Enjoy.

Thursday, June 24, 2010

On Getting Government Out of the Way (Reprise)

You don't hear people asking for government to get out of the way much now that the Gulf of Mexico is becoming one big oil slick.  Instead, they are running to government complaining, "Why haven't you fixed this yet?"  This is actually a prime example of what happens when government gets out of the way.

One more time:  Government got out of the way when it came to mine safety, and 29 more miners died in West Virginia this spring.

Government got out of the way of the banking and insurance industries and the economy collapsed as a result.

Government got out of the way of the Savings and Loan industry in the Reagan years and we taxpayers were on the hook for $200 billion.

Before that, the government got out of the way of the airline industry and we lost Eastern and Pan-Am, and flying is nowhere near the fun it used to be.

They complain about the "nanny state," but whenever the nanny lets them go they get into trouble and come running to the nanny to fix everything.  The oil disaster in the Gulf is going to cost us taxpayers a bundle.  The financial collapse has cost us untold tax dollars, both directly in bailouts and in lost taxes not collected from workers whose jobs have disappeared.  The other times the government got out of the way cost us plenty, too.

"Free enterprise" is a contraction of "private enterprise" and "free competition."  Government's role is as a regulator to make sure competition remains free, that everyone has an opportunity to compete fairly.  Getting government out of the way has caused the playing field to tilt, competition to suffer as smaller companies are gobbled up by giant corporations that as a result become "too big to [be allowed to] fail."

We need leadership that can grasp this truth so prosperity and safety can be restored to our country.

Thursday, May 20, 2010

On Getting Government Out of the Way

The Tea Baggers and the general populace in this most Republican of districts keep saying things would be fine if we got government out of the way. How well does that work out here in the real world?


Government got out of the way of the airline industry, and flying has become an ordeal. We lost Eastern and Pan Am, and we lost airline meals. Yes, they were the butt of many jokes, but speaking from experience, they were better than the bags of pretzels we get now. We also get regular reports of whistles being blown on safety violations.

Government got out of the way of the Savings and Loan industry, and the taxpayers were on the hook for 200 billion dollars. It was during this scandal that I first heard the phrase, "too big to fail," which should actually be "too big to BE ALLOWED to fail."

Government got out of the way of the energy industry and Enron devastated California before imploding. Of course, evil always collapses under its own weight. Case in point: the former Soviet Union. Back to Enron, a lot of people got hurt in that.

Government got out of the way of the banking and insurance industries, and we wound up in the worst recession since the one brought on by the Reagan tax cuts. We are out a trillion dollars so far for that idiocy. Again, as in the S&L's, the profits are privatized and the risks are socialized. Taxpayers absorb the risk, while the fat cats pocket the profits.

Government got out of the way of mine safety, and last month another 29 miners died because of it. I don't want to be standing near either a government regulator or a mine owner on Judgment Day.

Now, government got out of the way of offshore drilling, and the Gulf of Mexico is about to become one big oil slick. BP didn't want to spend $500 thousand to install the safety equipment that would have prevented this spill, and now they are on the hook for $500 million so far in cleaning up the mess. That is, if they actually pay for it. If the Congressmen they own don't stick the American taxpayers with the bill again.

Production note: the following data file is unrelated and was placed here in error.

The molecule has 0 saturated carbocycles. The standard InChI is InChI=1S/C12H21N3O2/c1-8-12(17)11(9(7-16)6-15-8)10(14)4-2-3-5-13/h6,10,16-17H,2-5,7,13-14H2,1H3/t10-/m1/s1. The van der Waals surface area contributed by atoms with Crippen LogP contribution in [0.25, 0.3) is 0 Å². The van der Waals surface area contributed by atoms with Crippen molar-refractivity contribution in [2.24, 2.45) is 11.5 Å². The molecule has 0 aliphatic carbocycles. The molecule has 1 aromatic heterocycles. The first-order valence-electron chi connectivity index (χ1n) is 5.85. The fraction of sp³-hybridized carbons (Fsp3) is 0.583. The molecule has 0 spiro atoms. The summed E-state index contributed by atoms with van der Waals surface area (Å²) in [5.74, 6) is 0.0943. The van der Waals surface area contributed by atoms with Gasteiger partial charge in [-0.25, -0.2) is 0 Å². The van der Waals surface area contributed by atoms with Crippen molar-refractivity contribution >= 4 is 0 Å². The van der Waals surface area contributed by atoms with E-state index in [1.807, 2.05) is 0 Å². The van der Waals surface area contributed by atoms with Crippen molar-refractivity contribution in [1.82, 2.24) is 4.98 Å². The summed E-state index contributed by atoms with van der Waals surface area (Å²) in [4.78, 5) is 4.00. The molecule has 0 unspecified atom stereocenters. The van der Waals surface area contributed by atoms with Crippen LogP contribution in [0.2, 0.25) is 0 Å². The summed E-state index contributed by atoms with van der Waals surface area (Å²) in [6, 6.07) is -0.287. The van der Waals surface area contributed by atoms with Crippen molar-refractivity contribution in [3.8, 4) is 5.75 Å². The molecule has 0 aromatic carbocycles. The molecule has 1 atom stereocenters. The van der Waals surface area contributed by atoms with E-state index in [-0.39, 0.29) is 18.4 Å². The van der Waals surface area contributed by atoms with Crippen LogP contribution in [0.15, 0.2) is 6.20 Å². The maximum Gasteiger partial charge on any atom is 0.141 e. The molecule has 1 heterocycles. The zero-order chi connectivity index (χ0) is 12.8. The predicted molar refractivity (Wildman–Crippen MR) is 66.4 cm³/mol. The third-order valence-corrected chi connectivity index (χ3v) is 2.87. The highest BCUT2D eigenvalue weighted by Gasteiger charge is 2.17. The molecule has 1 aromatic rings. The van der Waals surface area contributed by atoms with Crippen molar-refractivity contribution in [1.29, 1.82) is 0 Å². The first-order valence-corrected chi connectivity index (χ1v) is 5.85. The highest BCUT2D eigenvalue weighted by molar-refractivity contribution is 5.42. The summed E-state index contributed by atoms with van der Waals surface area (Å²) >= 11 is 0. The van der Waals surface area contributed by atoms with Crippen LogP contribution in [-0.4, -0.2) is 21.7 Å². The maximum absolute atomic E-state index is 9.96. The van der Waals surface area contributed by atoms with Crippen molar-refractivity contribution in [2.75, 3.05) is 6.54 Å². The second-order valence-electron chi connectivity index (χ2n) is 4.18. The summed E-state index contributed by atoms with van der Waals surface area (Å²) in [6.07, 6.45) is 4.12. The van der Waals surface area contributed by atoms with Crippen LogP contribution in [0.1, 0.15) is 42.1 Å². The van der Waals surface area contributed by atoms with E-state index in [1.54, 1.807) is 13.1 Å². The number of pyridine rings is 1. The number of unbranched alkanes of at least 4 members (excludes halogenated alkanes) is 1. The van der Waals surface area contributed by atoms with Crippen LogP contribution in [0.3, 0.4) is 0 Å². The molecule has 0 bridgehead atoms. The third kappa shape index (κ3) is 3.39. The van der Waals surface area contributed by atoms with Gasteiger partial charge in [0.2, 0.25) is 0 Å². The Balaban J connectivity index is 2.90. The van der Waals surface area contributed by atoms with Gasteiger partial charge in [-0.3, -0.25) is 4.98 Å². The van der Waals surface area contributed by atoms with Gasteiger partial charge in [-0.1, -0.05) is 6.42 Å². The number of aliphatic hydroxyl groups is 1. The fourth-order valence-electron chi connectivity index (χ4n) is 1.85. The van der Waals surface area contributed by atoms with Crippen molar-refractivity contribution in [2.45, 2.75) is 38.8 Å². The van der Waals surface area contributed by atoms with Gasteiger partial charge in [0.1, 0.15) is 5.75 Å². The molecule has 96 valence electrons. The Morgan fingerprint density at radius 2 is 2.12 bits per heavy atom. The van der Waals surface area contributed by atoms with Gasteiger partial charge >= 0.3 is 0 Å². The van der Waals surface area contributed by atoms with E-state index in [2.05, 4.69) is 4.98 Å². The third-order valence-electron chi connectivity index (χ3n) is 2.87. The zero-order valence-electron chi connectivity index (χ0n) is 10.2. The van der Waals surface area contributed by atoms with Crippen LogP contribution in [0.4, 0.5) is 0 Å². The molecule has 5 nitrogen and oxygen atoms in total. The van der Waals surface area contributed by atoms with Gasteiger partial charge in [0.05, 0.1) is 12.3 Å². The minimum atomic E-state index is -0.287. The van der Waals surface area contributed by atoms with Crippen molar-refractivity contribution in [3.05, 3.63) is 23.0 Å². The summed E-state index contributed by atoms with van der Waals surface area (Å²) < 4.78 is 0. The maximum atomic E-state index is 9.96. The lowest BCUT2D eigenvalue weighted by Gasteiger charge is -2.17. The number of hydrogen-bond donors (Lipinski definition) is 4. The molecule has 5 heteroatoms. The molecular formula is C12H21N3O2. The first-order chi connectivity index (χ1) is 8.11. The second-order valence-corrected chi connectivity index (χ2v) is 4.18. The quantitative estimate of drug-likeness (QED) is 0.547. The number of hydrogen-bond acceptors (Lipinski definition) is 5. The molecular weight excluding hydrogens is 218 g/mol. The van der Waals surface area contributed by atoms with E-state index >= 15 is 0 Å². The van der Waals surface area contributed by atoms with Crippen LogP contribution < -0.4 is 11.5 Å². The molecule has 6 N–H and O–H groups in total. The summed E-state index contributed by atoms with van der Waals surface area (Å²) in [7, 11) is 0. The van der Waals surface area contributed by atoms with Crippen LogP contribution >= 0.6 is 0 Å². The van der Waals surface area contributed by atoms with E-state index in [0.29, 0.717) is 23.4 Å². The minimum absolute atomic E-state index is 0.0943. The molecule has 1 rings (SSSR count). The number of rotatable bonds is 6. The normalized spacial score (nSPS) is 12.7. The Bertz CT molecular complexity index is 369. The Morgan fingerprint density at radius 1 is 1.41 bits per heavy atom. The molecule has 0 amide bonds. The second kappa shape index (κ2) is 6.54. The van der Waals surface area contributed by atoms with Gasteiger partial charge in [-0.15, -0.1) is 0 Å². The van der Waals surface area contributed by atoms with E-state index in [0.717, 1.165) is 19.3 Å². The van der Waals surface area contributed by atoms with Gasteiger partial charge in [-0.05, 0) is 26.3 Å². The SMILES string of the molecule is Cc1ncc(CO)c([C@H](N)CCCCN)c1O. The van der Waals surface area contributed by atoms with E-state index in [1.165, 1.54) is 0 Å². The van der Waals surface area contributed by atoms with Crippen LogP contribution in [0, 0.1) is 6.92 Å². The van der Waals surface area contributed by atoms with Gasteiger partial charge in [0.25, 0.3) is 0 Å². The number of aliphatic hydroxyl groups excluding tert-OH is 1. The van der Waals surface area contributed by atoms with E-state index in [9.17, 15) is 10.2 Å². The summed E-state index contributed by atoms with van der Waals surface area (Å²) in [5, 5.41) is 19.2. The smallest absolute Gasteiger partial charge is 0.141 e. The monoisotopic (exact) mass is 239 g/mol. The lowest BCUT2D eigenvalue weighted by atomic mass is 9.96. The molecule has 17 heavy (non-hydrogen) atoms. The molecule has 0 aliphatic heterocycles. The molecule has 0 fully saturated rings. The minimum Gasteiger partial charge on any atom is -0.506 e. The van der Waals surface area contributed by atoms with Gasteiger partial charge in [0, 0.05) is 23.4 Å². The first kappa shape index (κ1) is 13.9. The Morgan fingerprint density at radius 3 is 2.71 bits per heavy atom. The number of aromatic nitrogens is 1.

So tell me again how great it would be if government got out of the way?

Thursday, February 25, 2010

Just wondering....

--Why do drivers who consider the posted speed limit a gross exaggeration also consider the left lane the only place to drive?


--Why are Republicans so afraid of everything? The Clinton and Bush Administrations tried, convicted, and imprisoned over 300 terrorists on American soil, but now the Republicans are too afraid of letting the Obama Administration do the same. Why? Why can countries like Spain, Bermuda, and England do the same thing, but American Republicans are too afraid?

--Why are tax cuts the answer to everything? When have they ever worked to bring about anything good? When has there been a tax cut on the rich that wasn't followed by a recession? When has there been a tax increase on the rich that wasn't followed by prosperity?

--Why are budget deficits suddenly such a bad thing when all through the past decade people like Dick Cheney kept saying, "The Reagan Administration showed us that deficits don't matter"? Why do they matter now?

--Was it really World War II that brought about the end of the Great Depression? If so, where did that money come from? Wasn't it government spending? So why is it so wrong for government spending to do the Lord's work of helping the poor and needy, the widow and orphan, the way the Bible tells us to?

--Why are polls so important when they support one position--e.g. the Republicans pointing out how unpopular the Senate health care bill is--and totally ignored when it is not comfortable--e.g. how unpopular the Iraq War was and is (Dick Cheney's response: "So?") and how popular the public option on health care is (totally ignored by the Washington establishment--the first thing the Democrats negotiated away)?

--Why do I write such convoluted sentences (see above)?


Wednesday, January 13, 2010

On Privacy

The following was posted on a web forum, with permission to copy. The forum started as "Sen. Obama, please get FISA right."



Confessions of a Presumed Terrorist

By Steve Russell



Too many years ago, I attended my 25th Not High School Reunion in Bristow, Oklahoma. Not high school because I am a sort of honorary Purple Pirate, having left high school in the 9th grade to join the service and save Saigon from the Viet Cong, who I was convinced would then take Sausalito and Sallisaw.